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After the excellent Wasteland 2, we were excited to get our hands on the new installment, and we can say without fear that it has met expectations. Wasteland 3 is a sign of the love that InXile has for his work and Brian Fargo for the genre that has created a name for him. If you are a lover of the saga or the genre, do not hesitate to enjoy it.
Wasteland 3 doesn’t pull any punches with its subject matter in sexuality, violence, and language. But if you are fine with that, I would highly recommend you give Wasteland 3 a shot, especially if you were (or still are) a Fallout fan.
On Paper Wasteland 3 sounds like the perfect RPG-Dream but the execution leaves much to be desired. Bugs, Glitches and graphics that doesn't really represent a game that releases and the end of this console generation are a bit of a letdown. Everything else from the great story, entertaining NPCs, solid battle system, clever leveldesign over to the love for details is amazing, besides some flaws that should soon be fixed, as inXile and Brian Fargo promise. Everyone that wasn't happy with the latest Fallout Games will surely love Wasteland 3.
Wasteland 3 is a old-school role-playing game, with a compelling story, a combat system that promises but is not groundbreaking and some funny moments and black mood, which always remind us that we are in a post apocalyptic world, but with a smile. Don't forget the powerful character editor, rhythm voices, and the beautiful scenery that puts you in that atmosphere of cold and snowy Colorado.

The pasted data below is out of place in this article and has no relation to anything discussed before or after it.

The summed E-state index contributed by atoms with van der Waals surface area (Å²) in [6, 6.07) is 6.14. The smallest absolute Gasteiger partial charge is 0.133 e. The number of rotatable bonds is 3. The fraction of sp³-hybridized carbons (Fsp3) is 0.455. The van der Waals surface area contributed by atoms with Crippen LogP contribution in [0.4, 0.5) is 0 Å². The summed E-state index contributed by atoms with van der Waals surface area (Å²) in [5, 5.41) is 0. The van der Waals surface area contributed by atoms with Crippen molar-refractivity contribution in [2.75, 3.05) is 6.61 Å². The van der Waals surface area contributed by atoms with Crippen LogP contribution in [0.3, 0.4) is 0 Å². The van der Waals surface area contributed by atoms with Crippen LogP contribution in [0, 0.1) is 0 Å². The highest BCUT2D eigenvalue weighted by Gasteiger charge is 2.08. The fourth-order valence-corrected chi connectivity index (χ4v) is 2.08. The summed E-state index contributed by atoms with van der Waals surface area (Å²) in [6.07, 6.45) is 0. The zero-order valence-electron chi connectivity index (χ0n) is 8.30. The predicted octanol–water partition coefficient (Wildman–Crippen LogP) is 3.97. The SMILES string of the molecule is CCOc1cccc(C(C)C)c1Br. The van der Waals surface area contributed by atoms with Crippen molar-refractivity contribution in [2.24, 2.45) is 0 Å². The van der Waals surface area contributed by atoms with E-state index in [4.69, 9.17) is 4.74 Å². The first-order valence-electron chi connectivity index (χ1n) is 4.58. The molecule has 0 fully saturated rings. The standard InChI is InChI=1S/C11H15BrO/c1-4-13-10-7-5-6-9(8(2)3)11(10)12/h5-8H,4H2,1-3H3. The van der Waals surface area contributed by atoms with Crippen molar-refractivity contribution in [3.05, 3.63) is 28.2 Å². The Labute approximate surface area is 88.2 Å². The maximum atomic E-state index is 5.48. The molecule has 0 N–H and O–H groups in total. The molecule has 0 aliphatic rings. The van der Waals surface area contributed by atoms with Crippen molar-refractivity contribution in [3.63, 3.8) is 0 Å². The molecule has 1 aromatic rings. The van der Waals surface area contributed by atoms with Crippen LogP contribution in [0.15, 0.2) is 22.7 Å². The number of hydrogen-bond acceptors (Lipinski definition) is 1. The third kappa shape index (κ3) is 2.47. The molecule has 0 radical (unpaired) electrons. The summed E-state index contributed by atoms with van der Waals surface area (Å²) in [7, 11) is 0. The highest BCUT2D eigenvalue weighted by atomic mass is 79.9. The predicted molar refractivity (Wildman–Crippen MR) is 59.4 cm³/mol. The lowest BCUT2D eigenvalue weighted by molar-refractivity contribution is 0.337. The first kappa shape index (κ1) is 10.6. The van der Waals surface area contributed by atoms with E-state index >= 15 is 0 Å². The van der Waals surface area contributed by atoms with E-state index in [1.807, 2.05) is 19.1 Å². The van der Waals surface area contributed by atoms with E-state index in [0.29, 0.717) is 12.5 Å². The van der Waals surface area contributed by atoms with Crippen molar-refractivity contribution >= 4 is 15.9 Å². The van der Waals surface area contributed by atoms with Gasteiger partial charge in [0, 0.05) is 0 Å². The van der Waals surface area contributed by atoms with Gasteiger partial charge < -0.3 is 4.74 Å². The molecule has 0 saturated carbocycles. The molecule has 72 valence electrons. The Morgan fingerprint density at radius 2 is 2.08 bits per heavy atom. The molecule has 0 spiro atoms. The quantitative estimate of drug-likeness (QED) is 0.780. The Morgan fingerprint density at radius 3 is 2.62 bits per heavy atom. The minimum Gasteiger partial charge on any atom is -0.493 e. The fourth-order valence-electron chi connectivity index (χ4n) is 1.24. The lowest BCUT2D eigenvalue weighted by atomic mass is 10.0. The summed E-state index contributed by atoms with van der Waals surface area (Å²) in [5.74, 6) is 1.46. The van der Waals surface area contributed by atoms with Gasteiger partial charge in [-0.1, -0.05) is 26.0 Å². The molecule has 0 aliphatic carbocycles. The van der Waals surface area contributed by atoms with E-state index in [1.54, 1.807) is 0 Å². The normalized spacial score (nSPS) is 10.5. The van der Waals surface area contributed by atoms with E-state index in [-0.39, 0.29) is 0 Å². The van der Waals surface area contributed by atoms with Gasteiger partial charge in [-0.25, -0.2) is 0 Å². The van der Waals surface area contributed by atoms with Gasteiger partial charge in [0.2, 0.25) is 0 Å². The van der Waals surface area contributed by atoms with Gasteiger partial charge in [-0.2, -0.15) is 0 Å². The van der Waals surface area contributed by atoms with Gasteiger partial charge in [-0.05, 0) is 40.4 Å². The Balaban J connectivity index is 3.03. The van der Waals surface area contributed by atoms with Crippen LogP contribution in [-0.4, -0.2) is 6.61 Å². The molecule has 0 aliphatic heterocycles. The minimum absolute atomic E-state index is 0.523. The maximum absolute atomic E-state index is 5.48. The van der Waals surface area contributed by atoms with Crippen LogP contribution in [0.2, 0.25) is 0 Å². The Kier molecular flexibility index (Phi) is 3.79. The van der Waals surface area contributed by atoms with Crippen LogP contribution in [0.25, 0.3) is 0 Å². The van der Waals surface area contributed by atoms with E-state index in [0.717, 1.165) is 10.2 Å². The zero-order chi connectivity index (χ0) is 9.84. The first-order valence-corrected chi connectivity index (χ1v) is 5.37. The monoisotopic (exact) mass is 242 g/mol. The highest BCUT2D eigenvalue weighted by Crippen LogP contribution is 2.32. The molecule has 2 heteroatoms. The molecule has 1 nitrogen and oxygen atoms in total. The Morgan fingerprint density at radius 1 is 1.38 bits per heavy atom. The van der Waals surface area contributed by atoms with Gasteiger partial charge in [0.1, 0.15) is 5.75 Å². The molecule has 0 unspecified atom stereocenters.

Wasteland 3 can be a bit of slog if you're gunning for marathon gaming sessions with it at the helm. Combat, whilst exciting initially can fall into the traps of repetition. A little more variety could have negated some of the repeated player actions. That said, the story is compelling and the characters an interesting assortment of misfit survivors, although perhaps fitting post-apocalyptic stereotypes. It's a fun, easy to play game overall though that should well-please fans of the series and keep players entertained for quite some time with its high replay-value. However, aside from some bugs here and there, the impressive amount of voice-work on offer, the character building is the best part of the experience where you can really nurture your ranger squad in this snowy post-apocalyptic world.